Skip to content

Twenty past eleven

I’m in the business of giving pleasure. Sensual and uplifting pleasures…..

But, it is a business at the end of the day, and at the end of the working month I need to know what I’ve earnt and how I can pay my bills in exactly the same way as the butcher, the baker and the candlestick maker do.  So, to that end, I have made contact with a high flying business woman, to see if she can help me to move my art on to the next step. Now, she might be used to advising lawyers, accountants and office managers, but money and cash flows still affect artists as much as people who sit in expensive suits behind desks. Its just that I’m not sure, at this stage, if the business can work in the same way. Can artists do a cash flow forecast in the same sort of way? I suppose the answer to that is, to make sure it does! Chase the sale, search out the orders, and offer a good product so that people want to buy it. It is a business like any other, even if some people don’t consider it as such. I’m still pissed off at the comment I got the other week from a guy whose acquaintance I have known a number of years who said “Yes, but its not a PROPER job is it?” about being an artist. Oww, I flared at that one! “Yes it effing well is!!!” was my response. (And that was the polite version!) Perhaps he thinks I sit at the bottom of the garden under a floppy sunhat, painting poppies and tabby kittens with smiling faces, to sell for £5 at church jumble sales twice a year. The fact that I read books and magazines to help me focus on the products most days, read regular internet articles to help me search out the best way of doing things, go on art workshops nine times a year to help me improve my techniques and range of skills, the fact that I spent hours working on my website, blog, twitter account, and Facebook to promote myself to the world. The fact that I’m on the bloody computer at twenty past eleven on a Monday night, and most people are probably asleep in bed, or certainly doing more relaxed things (in bed or out of it!) than I currently am. Now, don’t get me wrong, I’m not that much of a work-aholic, I do have time off, I do relaxing, fun, exciting things with my wide circle of friends. But, I’m also looking out for opportunities too. So, yesterday, when I saw before me a large expanse of empty walls, in a place that most definitely has a large message to put across to the people who walk through its doors, I went up to the manager and asked if I could have a chat with him. He took one look at me and instantly agreed, and we sat in a quiet corner, out of earshot of anyone else, I firmly shook his hand, and I introduced myself as we sat opposite each other over the table. I told him what I did, I told him the sort of art I painted, I told him where I had exhibited, I told him I was good at what I did, I told him I was unusual in what I did, I told him what he needed on his walls, and he nodded in total agreement, I told him that I could paint many different subjects, in many different ways, I told him that whatever message he wanted to get across to the people who walked through his doors, I could paint it for him. He asked how much. I said it depended on what he wanted, and suggested he looked at my website to see what I could do. I said that I could instantly think of three types of ways of him paying me to have my art on the walls, and quickly named what they were. He said that he had to consider his cash flow, and I nodded in agreement and said “You’re a business man, and I’m a business woman, I understand that!” and we agreed that he would look at my website, and get back to me. He handed me his business card, and I handed him mine. We shook hands, and smiled as we parted.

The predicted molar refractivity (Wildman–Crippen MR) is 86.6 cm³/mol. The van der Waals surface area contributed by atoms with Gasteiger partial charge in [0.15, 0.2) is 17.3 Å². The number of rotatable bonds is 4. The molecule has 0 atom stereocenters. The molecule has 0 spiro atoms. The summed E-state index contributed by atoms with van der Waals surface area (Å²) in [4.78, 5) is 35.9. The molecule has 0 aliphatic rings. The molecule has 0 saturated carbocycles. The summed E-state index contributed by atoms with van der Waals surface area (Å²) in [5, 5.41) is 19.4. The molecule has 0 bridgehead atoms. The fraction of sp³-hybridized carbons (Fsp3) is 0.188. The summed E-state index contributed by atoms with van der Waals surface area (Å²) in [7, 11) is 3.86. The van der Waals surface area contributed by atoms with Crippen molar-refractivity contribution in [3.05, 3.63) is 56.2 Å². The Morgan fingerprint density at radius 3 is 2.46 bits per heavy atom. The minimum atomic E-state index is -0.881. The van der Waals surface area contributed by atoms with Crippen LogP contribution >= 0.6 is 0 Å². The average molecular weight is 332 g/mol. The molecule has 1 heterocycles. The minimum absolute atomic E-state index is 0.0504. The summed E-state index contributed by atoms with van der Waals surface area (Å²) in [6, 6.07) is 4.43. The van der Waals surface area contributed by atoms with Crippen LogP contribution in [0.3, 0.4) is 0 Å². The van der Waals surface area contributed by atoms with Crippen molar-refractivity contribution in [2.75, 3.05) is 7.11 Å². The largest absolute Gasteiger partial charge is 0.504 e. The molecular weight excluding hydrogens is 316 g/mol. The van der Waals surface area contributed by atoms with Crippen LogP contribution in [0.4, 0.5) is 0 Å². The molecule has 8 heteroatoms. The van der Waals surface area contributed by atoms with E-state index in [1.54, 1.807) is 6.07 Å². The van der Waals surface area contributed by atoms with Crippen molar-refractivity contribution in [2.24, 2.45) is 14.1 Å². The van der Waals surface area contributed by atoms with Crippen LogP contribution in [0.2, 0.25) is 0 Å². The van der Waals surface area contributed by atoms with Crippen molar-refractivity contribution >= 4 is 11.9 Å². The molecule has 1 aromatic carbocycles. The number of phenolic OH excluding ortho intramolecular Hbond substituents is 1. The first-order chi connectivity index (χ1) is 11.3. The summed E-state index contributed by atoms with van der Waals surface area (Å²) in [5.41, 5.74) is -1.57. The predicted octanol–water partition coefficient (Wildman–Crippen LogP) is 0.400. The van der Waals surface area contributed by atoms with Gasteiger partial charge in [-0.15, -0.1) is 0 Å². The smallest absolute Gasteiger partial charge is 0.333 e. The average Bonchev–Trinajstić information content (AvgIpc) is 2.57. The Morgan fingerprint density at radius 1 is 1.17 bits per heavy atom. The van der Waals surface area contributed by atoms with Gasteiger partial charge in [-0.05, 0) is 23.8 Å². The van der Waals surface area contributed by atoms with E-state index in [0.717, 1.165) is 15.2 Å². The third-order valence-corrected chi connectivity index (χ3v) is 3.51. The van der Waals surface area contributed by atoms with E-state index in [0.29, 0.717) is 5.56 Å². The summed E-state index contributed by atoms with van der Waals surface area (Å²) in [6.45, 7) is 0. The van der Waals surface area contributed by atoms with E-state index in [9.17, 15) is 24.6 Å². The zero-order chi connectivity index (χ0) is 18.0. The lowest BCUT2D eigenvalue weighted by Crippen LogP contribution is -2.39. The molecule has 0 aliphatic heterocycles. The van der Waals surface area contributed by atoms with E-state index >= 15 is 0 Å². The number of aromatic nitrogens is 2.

That was a business meeting, and it didn’t matter that it was a Sunday, at the weekend, that I was supposed to be relaxing, and having a day off.

None of that mattered, because as a self employed person you have to work when the work is available. You have to look for opportunities all the time, and take them when they arise.

But, I would love that job, to decorate those walls. It would be the most perfect place for me. But, only if the price is right. For the manager, and for me. cos we’re both in business, after all !


2 thoughts on “Twenty past eleven”

  1. Oh, well said that woman! ;o) I’m sick and tired of people telling me I’m a “lady of leisure” and that being an artist “isn’t a proper job.” Just because we don’t sit behind a desk for eight hours a day doesn’t mean we don’t work hard! It’s bloody hard work in the creative sector right now and it’s about time people realised we’re not all wafting about in smocks down amongst the water lilies! ;oD Someone stop me before I really get going! Lol Thanks, Jackie, and I hope the wall gig pans out for you, more power to your artistic elbow! ;o)

  2. Marian – Well it says something that both we women artists are still up at well past midnight ( 1 in the morning, at the moment, to be precise!) busy working for the sake of our art! Cheers, I hope the wall gig pans out for me too – I want it desperately, partly for the money, partly for the kudos, and partly to fill any blank walls with art that makes the soul sing, erotic or vanilla, I don’t mind!

Comments are closed.